THEIR PROMISED LAND
Arab and Jew in History's Cauldron -- One Valley in the Jerusalem Hills
By Marcia Kunstel and Joseph Albright
Crown. 392 pp. $19.95
Popular histories of the Israeli-Palestinian conflict tend to deal with it in segments, treating either the events of 1948 or the situation since 1967 but rarely connecting the two. The impression left is that 1948 is just an episode in history with few lingering consequences and that Israel's occupation of the West Bank and Gaza since 1967 is the only Israeli-Palestinian problem to be resolved. It is not often recognized that 1948 and 1967 are pieces of the same history and that Palestinians still live with the consequences of both.
"Their Promised Land," a brief encapsulation of the millennia-long history of the Sorek Valley just west of Jerusalem, corrects the imbalance. Journalists Marcia Kunstel and Joseph Albright carefully do not choose sides; they look at the issue unemotionally from both perspectives, treating the continuous Palestinian and the interrupted Jewish history in Palestine up to the present. But simply by demonstrating that there is indeed a long Palestinian history, traceable to the Canaanites of 3000 B.C., the authors give the Palestinian claim a kind of credibility that few histories do.
The Sorek Valley, extending west from Jerusalem in a series of rocky hillsides, was where Delilah betrayed Samson. During the first half of this century it was home to five Arab settlements and a relatively new Jewish colony, established in 1895 by a group of Bulgarian Sephardim. Jews and Arabs coexisted uneasily for half a century, usually ignoring each other, occasionally fighting, often cooperating in the effort to eke out an existence.
When Palestine was partitioned in 1947, the valley found itself inside the borders of the proposed Arab state, but Zionist military planners saw it as a vital part of the corridor between Tel Aviv and Jerusalem. Kunstel and Albright demonstrate, through Israeli archival material and interviews with both the dispossessed and the dispossessors, that all five of the Sorek Valley's Palestinian towns, as well as numerous others, were deliberately depopulated and destroyed in the effort to open the corridor. Throughout Palestine, they note, Israel "midwifed into being the Zionist dream of a land without people."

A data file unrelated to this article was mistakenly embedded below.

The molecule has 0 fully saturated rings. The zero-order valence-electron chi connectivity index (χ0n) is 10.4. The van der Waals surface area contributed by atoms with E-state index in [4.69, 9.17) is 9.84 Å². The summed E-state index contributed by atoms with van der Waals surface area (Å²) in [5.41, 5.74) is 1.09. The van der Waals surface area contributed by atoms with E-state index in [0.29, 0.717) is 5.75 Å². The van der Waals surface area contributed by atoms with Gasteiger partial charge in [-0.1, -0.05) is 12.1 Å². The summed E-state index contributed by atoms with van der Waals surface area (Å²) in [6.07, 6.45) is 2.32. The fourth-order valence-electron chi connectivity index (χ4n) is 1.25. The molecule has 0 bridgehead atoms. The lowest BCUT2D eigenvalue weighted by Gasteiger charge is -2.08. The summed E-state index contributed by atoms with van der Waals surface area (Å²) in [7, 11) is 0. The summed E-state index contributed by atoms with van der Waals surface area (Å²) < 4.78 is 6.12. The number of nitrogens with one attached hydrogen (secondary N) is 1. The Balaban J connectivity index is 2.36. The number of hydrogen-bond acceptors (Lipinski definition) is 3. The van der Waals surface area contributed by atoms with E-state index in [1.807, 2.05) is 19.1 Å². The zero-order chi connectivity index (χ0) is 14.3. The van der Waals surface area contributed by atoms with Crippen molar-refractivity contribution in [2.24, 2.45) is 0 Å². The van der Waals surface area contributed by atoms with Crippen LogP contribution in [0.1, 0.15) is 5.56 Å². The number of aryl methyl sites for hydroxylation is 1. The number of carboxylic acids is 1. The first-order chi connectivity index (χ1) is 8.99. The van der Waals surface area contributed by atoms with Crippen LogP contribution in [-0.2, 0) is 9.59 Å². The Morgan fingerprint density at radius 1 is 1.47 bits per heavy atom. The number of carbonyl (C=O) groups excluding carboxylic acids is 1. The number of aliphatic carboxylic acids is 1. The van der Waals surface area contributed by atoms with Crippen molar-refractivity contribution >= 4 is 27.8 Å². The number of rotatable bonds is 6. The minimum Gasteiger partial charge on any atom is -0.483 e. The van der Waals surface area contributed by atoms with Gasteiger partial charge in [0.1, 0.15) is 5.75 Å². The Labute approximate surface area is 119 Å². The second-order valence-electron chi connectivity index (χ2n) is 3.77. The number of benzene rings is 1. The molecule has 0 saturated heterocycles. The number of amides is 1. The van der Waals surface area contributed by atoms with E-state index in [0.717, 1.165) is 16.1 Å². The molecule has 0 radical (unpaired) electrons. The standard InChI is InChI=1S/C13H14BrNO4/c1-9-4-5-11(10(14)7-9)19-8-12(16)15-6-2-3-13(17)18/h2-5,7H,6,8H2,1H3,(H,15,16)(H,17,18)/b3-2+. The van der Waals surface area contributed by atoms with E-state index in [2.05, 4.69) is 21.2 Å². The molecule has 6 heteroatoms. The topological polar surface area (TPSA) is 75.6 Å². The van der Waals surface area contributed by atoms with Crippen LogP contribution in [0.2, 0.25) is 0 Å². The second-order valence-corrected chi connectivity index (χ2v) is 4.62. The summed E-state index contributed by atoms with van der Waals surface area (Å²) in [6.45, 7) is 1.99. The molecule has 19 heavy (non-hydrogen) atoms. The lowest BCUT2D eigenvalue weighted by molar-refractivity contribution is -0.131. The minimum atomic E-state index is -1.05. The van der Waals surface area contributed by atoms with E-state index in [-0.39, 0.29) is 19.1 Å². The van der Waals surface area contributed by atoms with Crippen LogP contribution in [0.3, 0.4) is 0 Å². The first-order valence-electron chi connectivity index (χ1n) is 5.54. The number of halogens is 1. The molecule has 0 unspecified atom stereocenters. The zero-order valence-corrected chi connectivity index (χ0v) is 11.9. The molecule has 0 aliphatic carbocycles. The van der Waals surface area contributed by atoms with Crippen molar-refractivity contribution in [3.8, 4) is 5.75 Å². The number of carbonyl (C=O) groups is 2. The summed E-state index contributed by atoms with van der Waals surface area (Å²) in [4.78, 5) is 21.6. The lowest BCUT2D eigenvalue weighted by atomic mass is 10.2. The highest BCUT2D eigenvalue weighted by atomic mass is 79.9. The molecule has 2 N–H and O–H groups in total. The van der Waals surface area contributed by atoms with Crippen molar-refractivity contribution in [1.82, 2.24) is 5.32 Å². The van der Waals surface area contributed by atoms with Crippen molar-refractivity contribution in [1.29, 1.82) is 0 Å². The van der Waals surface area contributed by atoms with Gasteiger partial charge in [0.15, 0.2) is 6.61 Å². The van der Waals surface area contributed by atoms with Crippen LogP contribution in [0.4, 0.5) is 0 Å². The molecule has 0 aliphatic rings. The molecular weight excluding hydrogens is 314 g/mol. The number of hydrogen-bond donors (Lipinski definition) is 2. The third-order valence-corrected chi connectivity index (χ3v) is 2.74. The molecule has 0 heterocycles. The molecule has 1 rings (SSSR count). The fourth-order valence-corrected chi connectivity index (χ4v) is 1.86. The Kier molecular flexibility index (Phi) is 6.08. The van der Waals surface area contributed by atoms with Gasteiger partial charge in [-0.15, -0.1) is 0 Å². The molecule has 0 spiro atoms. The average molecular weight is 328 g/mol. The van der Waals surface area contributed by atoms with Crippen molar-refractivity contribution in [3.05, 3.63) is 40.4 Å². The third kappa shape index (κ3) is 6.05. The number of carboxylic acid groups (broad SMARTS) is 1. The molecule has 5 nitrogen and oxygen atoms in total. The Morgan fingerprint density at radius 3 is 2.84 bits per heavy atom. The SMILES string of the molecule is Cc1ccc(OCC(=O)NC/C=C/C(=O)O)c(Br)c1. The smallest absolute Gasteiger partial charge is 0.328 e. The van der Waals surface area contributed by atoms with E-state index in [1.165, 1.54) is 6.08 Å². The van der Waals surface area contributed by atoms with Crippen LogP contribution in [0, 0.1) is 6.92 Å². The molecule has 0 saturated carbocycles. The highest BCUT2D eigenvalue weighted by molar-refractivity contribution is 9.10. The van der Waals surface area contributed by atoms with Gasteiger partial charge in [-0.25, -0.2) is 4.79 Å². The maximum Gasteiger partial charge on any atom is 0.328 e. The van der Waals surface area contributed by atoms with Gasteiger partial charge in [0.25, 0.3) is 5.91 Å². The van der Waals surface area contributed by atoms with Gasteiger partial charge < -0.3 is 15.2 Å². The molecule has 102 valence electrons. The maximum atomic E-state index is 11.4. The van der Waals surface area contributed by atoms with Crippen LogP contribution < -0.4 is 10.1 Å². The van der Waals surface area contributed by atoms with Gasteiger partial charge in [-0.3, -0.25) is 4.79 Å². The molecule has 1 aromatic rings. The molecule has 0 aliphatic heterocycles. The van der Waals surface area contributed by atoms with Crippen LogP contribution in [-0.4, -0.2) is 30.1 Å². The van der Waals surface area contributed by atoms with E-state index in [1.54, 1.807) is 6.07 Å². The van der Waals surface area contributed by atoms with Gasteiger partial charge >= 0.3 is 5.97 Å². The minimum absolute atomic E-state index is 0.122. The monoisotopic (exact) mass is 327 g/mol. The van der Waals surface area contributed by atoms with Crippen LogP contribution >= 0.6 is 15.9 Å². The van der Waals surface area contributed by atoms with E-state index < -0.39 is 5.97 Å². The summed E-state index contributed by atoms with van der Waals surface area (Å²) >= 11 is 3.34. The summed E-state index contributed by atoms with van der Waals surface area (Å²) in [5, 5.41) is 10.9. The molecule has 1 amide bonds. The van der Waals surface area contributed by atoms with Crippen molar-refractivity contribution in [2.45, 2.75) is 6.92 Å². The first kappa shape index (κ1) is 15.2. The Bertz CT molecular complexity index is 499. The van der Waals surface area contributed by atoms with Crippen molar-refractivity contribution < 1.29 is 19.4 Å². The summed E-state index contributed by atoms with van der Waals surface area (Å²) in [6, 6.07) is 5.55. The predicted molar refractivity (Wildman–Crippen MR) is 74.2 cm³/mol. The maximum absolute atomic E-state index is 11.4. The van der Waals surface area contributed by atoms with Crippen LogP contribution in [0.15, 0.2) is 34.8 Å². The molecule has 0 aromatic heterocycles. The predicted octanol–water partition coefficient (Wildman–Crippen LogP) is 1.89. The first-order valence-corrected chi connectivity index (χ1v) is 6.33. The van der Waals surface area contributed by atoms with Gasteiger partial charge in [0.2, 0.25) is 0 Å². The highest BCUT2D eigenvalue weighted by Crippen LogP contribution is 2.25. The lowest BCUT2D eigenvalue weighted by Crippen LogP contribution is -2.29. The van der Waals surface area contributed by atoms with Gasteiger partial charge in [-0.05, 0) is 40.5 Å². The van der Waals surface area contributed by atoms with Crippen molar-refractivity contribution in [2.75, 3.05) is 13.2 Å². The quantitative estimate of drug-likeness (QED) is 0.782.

The valley's one Jewish settlement, Hartuv, had been evacuated early in the fighting in 1948 when it appeared in danger of capture by Arab forces, but following the war the town was rebuilt by Jewish immigrants. Most of the original Hartuv settlers returned only for a brief time, eventually resettling elsewhere. New Israeli towns and industries sprang up on the hillsides where Palestinian towns had stood. The destruction was so complete that most of the Jewish transplants had little awareness that this had been a Palestinian place. One kibbutznik tells the authors that when she arrived only months after the Palestinians had fled "there was not a sign anyone had lived here before."
By tracing the fate of several Jewish and Palestinian families, the authors put a human face on history and give a sense of the stake both peoples have in this land. The Palestinians interviewed in this book, most now living in West Bank refugee camps, are willing to accept a small Palestinian state in the West Bank and Gaza alongside Israel, but the pain they have endured in arriving at this point is evident. There is in the authors' interviews with Israeli families no awareness of this continuity. Many of those interviewed criticize Israel's occupation and believe the only feasible solution is a separate Palestinian state, but they give no indication that they have any feel for what the creation of Israel meant for Palestinians.
Many will not like this book. Uncompromising readers on either side will resent its neutrality. But the book is honest in its choice of historical source material and its treatment of the facts of Jewish-Arab conflict in the Sorek Valley and throughout Palestine. Its smooth, often elegant prose and the clever interweaving of historical background with the human story make it pleasurable reading indeed.
The reviewer is a former Middle East political analyst with the Central Intelligence Agency.